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Professional guidance on Addiction Treatment.
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My Friend

Living with the problem

Watching a friend spiral into addiction is painful. Trying to help can be extremely frustrating, especially if they are in denial about their problem. Your friend may react defensively and angrily to any suggestions that their drinking or drug taking is out of control. But ignoring the problem will only prolong the misery for everyone involved.

Thankfully, there is a solution

There is no quick fix or one size fits all solution for treating alcoholism and drug dependency. They are complex problems, with many related issues. Recovery is possible though. People in desperate situations have sought our help and gone on to full recovery and re-taken control of their lives.

To talk to an expert who can help, please call us on 0800 002 9010.

Continue reading for some of the more common issues surrounding loved ones and addiction.

Helping someone who doesn’t want help

Addicts will often go to great lengths to hide their problem. Whilst you may have tried to challenge their behaviour, and received an angry or defensive reaction in return, their denial and dishonesty only serves to fuel their addiction further. This is when professional help can make a crucial impact. We can provide a structured intervention programme that could make a huge difference to you and your friend. Please speak to us today for support and guidance.

When is the right time to help?

Addiction is a progressive illness. Leaving it to worsen, without help, is a course of action that we simply do not recommend. To avoid the potentially heartbreaking and traumatic consequences of addiction it is vital to secure early identification of a problem and to seek professional help as soon as possible. Don’t leave it until the person you are trying to help reaches their lowest ebb. The sooner they can get help, the more effective treatment will be and the quicker recovery could be reached.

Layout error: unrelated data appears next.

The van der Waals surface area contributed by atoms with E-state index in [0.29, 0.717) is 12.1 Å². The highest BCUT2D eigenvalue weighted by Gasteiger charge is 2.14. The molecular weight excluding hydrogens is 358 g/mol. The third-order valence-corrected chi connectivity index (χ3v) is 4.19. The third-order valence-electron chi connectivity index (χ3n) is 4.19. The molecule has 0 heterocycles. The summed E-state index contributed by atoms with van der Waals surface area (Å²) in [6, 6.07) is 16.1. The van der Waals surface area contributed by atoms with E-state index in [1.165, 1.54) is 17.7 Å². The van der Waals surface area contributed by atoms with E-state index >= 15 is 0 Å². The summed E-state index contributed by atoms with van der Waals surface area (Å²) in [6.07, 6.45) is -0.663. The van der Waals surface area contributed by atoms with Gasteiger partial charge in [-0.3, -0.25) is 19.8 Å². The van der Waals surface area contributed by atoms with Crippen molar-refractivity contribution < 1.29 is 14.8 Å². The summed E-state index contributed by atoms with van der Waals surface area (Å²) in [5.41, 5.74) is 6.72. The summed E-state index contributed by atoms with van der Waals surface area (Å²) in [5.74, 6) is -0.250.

How do I know if someone needs help?

The fact that you are reading this suggests suggests that you think that help could be needed. Our thinking is that if alcohol or drugs are costing someone more than money, then by definition, they have a problem and may need help to address an addiction.

If someone you know is drinking or using drugs in a problematic fashion, you may identify with the scenario described below.

I’m frustrated, hurt and upset

These are perfectly natural emotions in the circumstances. Dealing with the defensive denials, anger, manipulation and lies of an addict or an alcoholic can sap your energy. You might feel helpless and isolated, unsure of who to talk to or how to find a solution. You may even second guess yourself and question whether the person that you want to help has an addiction problem at all. Or, if they do, to what extent of a problem it has become.

You are not alone. Help for the helper is widely available. So please reach out for help. Not only for the sake of your loved one but for you too. Getting help for yourself may feel counterintuitive, but it can help you to understand the illness of addiction, and it sends a clear signal to the person that you are trying to help. It may even motivate them to address their problem.

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